Over the past few months, Audrey Watters, Dan Meyer, and Keith Devlin have been critical of Silicon Valley, edtech startups, and iPad textbooks which hope to “disrupt” education. In my opinion, the real stumbling block to meaningful change is students’ formal reasoning skills – analytical thinking that cannot be cultivated by pausing and rewinding video or playing Math Blasters.
Here are my 5 points:
- Many of our students are transitioning from concrete to formal reasoning.
- A significant barrier to learning for understanding is students’ own formal reasoning skills.
- Formal reasoning skills (and thus learning for understanding) can be developing when instruction is structured around the Learning Cycle.
- Silicon Valley and edtech startups have been focusing on (often inappropriately) just a small fraction of the learning cycle.
- My Challenge to Silicon Valley: Help students learn for understanding by innovating around the rest of the learning cycle.
1. Many of our students are transitioning from concrete to formal reasoning.
Below are 3 reasoning puzzles, each followed by a video of college students attempting to solve the puzzle while explaining and discussing their logic. It’s a highly illuminating look at students’ reasoning processes.
I. The Algae Puzzle (Combinatorial Reasoning)
II. The Frog Puzzle (Proportional Reasoning)
III. The Mealworm Puzzle (Scientific Reasoning)
2. A significant barrier to learning for understanding is students’ own formal reasoning skills.
You’re probably thinking, “So, what? Just because Johnny can’t figure out all the possible combinations of algae doesn’t mean he can’t learn physics.” But the research strongly suggests that it does, even in interactive engagement classes.
In a previous post, I presented this graph from Hake’s famous six thousand student study:
As you can see, interactive engagement course outperformed traditional courses in learning gains as measured by the Force Concept Inventory (FCI). The FCI is the most widely used test of physics understanding. But why is there such a wide range of FCI gains among the IE courses and (not shown) among the individual students within a particular course? A study entitled “Why You Should Measure Your Students’ Reasoning Ability” (Coletta, Phillips, and Steiner) suggests reasoning ability is strongly correlated with physics success.
In the study, several different physics courses administered both the FCI (to measure physics gains) and the Lawson Test of Classroom Reasoning Skills (to measure formal reasoning ability). The Lawson test contains several items very similar the three puzzles above. Here’s what they found:
The data were split into quartiles based on the Lawson scores. The light green bars represent the average Lawson test score for each quartile and the dark green bars represent the average FCI gain for each quartile. There is clear correlation between reasoning ability and learning gains in physics. I’d wager this correlation extends to other subjects as well.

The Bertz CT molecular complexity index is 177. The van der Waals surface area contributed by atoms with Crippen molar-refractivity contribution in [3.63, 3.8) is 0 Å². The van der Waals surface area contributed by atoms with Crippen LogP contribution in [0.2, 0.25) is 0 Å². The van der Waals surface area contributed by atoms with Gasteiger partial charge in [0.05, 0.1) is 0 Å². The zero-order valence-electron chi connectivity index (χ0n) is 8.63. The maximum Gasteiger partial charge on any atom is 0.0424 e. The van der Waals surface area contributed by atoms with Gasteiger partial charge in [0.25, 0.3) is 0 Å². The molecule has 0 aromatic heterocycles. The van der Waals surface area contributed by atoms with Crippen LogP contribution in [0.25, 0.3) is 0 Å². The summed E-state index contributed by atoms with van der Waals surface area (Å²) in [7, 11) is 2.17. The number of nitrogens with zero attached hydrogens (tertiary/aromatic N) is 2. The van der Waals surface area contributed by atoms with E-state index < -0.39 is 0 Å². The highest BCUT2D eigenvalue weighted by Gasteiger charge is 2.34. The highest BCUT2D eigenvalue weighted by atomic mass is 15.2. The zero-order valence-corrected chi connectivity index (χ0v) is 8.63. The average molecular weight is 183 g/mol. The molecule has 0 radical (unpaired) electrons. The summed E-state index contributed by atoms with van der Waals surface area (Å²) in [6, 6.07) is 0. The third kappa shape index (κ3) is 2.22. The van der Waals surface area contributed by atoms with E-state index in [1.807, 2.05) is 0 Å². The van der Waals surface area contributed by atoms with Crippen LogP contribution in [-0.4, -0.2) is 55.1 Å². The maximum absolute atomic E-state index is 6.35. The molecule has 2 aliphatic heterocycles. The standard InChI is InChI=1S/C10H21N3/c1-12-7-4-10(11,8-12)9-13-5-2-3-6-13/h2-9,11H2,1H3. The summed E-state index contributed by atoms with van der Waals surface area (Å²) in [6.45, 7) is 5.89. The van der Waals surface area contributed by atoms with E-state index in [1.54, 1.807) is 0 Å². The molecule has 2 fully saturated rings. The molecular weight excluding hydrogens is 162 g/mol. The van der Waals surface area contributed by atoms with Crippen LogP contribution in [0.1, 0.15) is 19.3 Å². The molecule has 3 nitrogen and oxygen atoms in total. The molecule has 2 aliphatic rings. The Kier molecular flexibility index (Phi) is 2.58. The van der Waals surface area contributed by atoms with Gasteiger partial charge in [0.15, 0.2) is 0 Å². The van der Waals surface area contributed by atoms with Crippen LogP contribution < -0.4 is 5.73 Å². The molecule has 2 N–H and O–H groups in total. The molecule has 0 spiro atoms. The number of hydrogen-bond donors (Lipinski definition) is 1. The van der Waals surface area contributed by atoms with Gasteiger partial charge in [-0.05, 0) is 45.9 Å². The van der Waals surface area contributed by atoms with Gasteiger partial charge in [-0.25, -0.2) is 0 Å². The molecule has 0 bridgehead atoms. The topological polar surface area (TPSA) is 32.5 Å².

3. Formal reasoning skills (and thus learning for understanding) can be developed when instruction is structured around the Learning Cycle.
According to Piaget, intellectual growth happens through self-regulation — a process in which a person actively searches for relationships and patterns to resolve contradictions and to bring coherence to a new set of experiences.
In order to get students to experience self-regulation and further develop their reasoning skills, classroom experiences should be constructed around the Karplus learning cycle, which contains the the stages of EXPLORATION, INVENTION, and APPLICIATION. From Karplus’s workshop materials on the learning cycle:
EXPLORATION: The students learn through their own actions and reactions in a new situation. In this phase they explore new materials and new ideas with minimal guidance or expectation of specific accomplishments. The new experience should raise questions that they cannot answer with their accustomed patterns of reasoning. Having made an effort that was not completely successful, the students will be ready for self-regulation.
INVENTION: Starts with the invention of a new concept or principle that leads the students to apply new patterns of reasoning to their experiences. The concept can be invented in class discussion, based on the exploration activity and later re-emphasized by the teacher, the textbook, a film, or another medium. This step, which aids in self-regulation, should always follow EXPLORATION and relate to the EXPLORATION activities. Students should be encouraged to develop as much of a new reasoning pattern as possible before it is explained to the class.